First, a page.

One of the problems is that the pretty decent reasons for the delays on ADWD have actually been given (both by GRRM and his publishers) but have not really been collected into a single source before. These reasons can be summed up as:
  • 1. GRRM undertook 'structural changes' in the writing after AFFC was published. Whether this was to the series overall or to ADWD in particular is unclear. However, I strongly suspect it was to the series overall. GRRM appears to want to reign in the 'creep' that has seen the series expand from three to seven books, and I imagine that HBO are keen to keep the series to seven books as well, making it easier for them to adapt to television in a timely fashion. These changes likely took some time to implement, although their extent remains unclear.
  • 2. GRRM rewrote most, if indeed not all, of the material he had left over from AFFC. Pat's Fantasy Hotlist interviewed representatives from Bantam USA some time ago in which they confirmed this is the case and GRRM confirmed on his blog that all of Jon's material had been rewritten. In between two conventions, GRRM also rewrote the book's prologue, and keen-eared fans were able to compare the two versions (spoilers, obviously) and show the changes between them. The effective loss of the AFFC material, which would have made up over 35% of the published novel, therefore added months of writing time to the book.
  • 3. After putting in the note at the end of the AFFC manuscript, GRRM was asked by his publishers to undertake a book tour of the United States, Canada and the UK. This tour turned out to be extremely long and ambitious, and effectively removed six months from the writing of ADWD (actually meaning the chances of it coming out a year after AFFC were killed very early on, although unfortunately not early enough to pull the afterword from the fourth book). His Spanish and Portuguese publishers also asked him to visit Spain and Portugal in the summer of 2008 and he complied, losing an additional month. However, GRRM did turn down a request by his Chinese, Korean and Japanese publishers for an extended book tour of Asia on the grounds that that would take far too long out from the writing of the new book.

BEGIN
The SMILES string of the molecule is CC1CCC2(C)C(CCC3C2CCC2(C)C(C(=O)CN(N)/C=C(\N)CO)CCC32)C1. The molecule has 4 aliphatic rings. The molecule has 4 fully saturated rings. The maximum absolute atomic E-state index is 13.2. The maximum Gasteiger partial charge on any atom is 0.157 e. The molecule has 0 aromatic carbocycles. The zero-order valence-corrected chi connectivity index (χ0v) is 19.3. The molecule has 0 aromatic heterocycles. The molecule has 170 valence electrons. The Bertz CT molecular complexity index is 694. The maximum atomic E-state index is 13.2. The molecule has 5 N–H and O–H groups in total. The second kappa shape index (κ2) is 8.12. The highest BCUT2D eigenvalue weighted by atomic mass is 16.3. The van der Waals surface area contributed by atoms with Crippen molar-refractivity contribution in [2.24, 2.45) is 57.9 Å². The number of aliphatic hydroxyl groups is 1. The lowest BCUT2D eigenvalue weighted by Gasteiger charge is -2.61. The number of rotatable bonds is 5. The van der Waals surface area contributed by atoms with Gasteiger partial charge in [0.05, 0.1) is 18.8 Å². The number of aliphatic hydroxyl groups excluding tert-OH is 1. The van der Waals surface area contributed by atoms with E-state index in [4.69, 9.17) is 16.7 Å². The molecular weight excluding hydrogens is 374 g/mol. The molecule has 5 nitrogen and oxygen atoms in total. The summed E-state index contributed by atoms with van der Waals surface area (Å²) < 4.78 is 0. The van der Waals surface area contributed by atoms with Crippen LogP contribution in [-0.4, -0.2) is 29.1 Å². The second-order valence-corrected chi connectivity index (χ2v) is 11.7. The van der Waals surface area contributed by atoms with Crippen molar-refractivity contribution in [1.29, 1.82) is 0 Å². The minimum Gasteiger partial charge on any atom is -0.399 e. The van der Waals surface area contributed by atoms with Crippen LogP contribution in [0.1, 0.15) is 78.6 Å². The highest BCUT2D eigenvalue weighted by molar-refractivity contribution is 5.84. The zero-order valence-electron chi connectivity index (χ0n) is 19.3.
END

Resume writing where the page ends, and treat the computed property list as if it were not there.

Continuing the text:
• 4. GRRM is, by his own admission, prone to over-optimism.
Of course, if this was the whole story than the 'antifans' wouldn't really have much of a leg to stand on. Yeah, the author said he thought he couldn't get the book done in a year and he was wrong. It happens, and a lot more often than you might think. The substantially newer and younger authors Patrick Rothfuss and Scott Lynch have run into significant problems with the second and third volumes of their debut series, and both books will be published at least one-and-a-half years behind schedule, maybe closer to two. Literary SF fans have been waiting for Christopher Priest's occasionally-hinted new novel since 2002. Jean M. Auel fans wail at the decade-long gaps between the later volumes in the Earth's Children series. Melanie Rawn fans seem close to giving up on her Capital's Tower series ever being completed.

However, a key weapon in the 'antifans' arsenal is that whilst GRRM hasn't been able to bring ADWD to completion, he has been able to write at length on many other issues on his blog and, for reasons that have never been adequately explained, this provokes anger from them. After all, the time spent writing a blog is the time that would otherwise be spent writing the book instead, right?